Whereas in EHRI’s first phase two Research Guides were published online (https://portal.ehri-project.eu/guides; e.g. on Theresienstadt, https://portal.ehri-project.eu/guides/terezin), EHRI is now exploring the options of its relatively new EHRI Document Blog (https://blog.ehri-project.eu/). The EHRI document blog provides a space to share ideas about Holocaust-related archival documents; it provides an innovative platform for the presentation, visualization, contextualization and interpretation of the data and metadata, using digital tools. EHRI furthermore reaches out and explores new methodologies via workshops and methodological seminars. These include, for example, a seminar for conservationists working on Holocaust-related materials and workshops on specific topics.

The EHRI Portal

The EHRI portal offers information on 57 countries, descriptions on 1,939 archival institutions across 51 countries, and 231,888 archival descriptions in 479 institutions (https://portal.ehri-project.eu/ July 17, 2017). The data in the portal are structured in a top-down fashion: from countries with country reports on the history, archival situation and status of EHRI’s research on the country, to an inventory of institutions which preserve Holocaust-relevant sources within these countries, to top-level collection descriptions (be it record groups, fonds, subfonds, collections or any other way the institution describing the sources structures them). EHRI’s goal is to provide information on the archives, not to provide digital representations of all the archival materials. EHRI focuses on collection descriptions and is not aiming to be a scan depository, nor does it aim to be a complete public database on the (often privacy sensitive) file or document level (although we will take those descriptions if we can have them).

So, instead of a digitization project giving direct access to the sources, it should be seen more as a routeplanner, assistance to researchers to identify the sources they need and to see information on the sources they are looking for across different institutions, languages and countries. If EHRI is aware of where the sources themselves are consultable in a digital format, it will include the link into the description. Storing all digital images of Holocaust-relevant archives is at this point not something the project can support or is aiming for. However, the contextualization, the merging of information on the sources across this many different countries and institutions is a tremendous help for researchers to identify their sources and it also allows the institutions preserving these sources to communicate to the international research community which sources they are holding, as quite often sources ended up in unexpected places.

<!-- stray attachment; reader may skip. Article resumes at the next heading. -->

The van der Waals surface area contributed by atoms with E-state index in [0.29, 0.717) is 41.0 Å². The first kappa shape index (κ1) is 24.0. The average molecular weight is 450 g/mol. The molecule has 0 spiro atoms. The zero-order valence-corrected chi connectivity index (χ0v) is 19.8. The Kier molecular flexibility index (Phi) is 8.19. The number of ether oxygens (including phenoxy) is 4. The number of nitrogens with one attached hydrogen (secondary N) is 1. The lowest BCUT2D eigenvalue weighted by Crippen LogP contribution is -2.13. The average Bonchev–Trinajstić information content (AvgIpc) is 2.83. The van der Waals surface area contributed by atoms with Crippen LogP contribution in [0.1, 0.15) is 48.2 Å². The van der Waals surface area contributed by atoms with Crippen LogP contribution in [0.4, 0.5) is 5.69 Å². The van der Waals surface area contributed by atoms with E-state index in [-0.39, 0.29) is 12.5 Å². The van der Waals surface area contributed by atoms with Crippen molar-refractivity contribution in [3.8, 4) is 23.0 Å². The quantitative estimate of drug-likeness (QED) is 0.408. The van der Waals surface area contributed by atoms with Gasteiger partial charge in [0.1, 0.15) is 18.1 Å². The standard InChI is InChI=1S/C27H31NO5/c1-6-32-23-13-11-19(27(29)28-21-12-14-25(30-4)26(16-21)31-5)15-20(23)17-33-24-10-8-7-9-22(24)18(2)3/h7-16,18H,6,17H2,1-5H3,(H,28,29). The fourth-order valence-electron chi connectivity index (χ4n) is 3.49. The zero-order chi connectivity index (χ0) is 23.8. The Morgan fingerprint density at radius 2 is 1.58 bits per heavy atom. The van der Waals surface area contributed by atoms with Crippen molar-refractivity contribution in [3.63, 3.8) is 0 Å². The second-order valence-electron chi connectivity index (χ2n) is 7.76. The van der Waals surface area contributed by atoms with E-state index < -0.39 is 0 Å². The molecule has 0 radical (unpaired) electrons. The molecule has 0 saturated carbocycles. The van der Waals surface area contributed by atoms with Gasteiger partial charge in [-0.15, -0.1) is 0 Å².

As such, EHRI is making sources visible in a systematic fashion in order to counteract the fragmentation of the sources. The project reveals interconnections (e.g. through a multilingual thesaurus with approx. 5470 terms; collation of authority files; relationships between originals and copies). The goal is to keep expand and enriching the online inventory of institutions and collections pertaining to the Holocaust in Europe, Israel and beyond, and to connect archives and users. The contextualization of the sources they preserve is indeed useful for the archives, as well as receiving potential expert user feedback. As such, the project is mutually useful for both researchers and archives, and the positive news on this ever-growing portal is that it has attracted in a relatively short time after its launch a high number of unique users, who make frequent use of this resource.

Integration of Metadata into the EHRI Portal

In EHRI’s first phase, the metadata in the portal were either bulk-imported by EHRI-IT or manually added by historians within the project. However, all data entry remained non-synchronized as even the bulk imports where one-time only harvests or imports. In EHRI’s second phase, the key factor of attention is on ensuring sustainable, meaning updatable, connections between the metadata providers and the project’s portal.

Multiple Scenarios for Metadata Integration

The integration of metadata into the EHRI portal can be done in various ways and can involve interaction with historians, archivists and IT/digital humanists within the project (as identified in the figures beneath). Typically, the historians and archivists (Work Package 9 - WP9 in the figure) will indicate which archives contain Holocaust-relevant collections. They will verify whether or not the institution already has descriptions of the sources or not. In the latter case, EHRI may decide to write collection descriptions itself or hire a local expert to do so. In the first case, with descriptions available, the first follow-up question is whether or not the descriptions are digital and if so, in which format and in an exportable way or not. Samples of exports are provided to the EHRI IT of Work Package 10 (WP10) so that EHRI can assess which pathway would be possible to ingest information on the institution in case into the EHRI portal (hence the reference to 10 in the figure).

Workflow between WP9 and WP10 regarding data imports into the EHRI infrastructure (2) (EHRI, D9.4 Resource Reports, Update April 2017).

Workflow between WP9 and WP10 regarding data imports into the EHRI infrastructure (2) (EHRI, D9.4 Resource Reports, Update April 2017).

WP10 consequently verifies the sample export to evaluate whether or not the export is valid Encoded Archival Description or EAD and whether or not the institution has a Protocol for Metadata Harvesting (PMH) Endpoint. When both these questions get affirmative answers, establishing a connection between the institution and the EHRI project is a fairly straightforward endeavor, which only then entails the signing of a content-provider agreement (CPA) to ensure a sustainable connection to the EHRI project.

Workflow between WP9 and WP10 regarding data imports into the EHRI infrastructure (2) (EHRI, D9.4 Resource Reports, Update April 2017)

Workflow between WP9 and WP10 regarding data imports into the EHRI infrastructure (2) (EHRI, D9.4 Resource Reports, Update April 2017)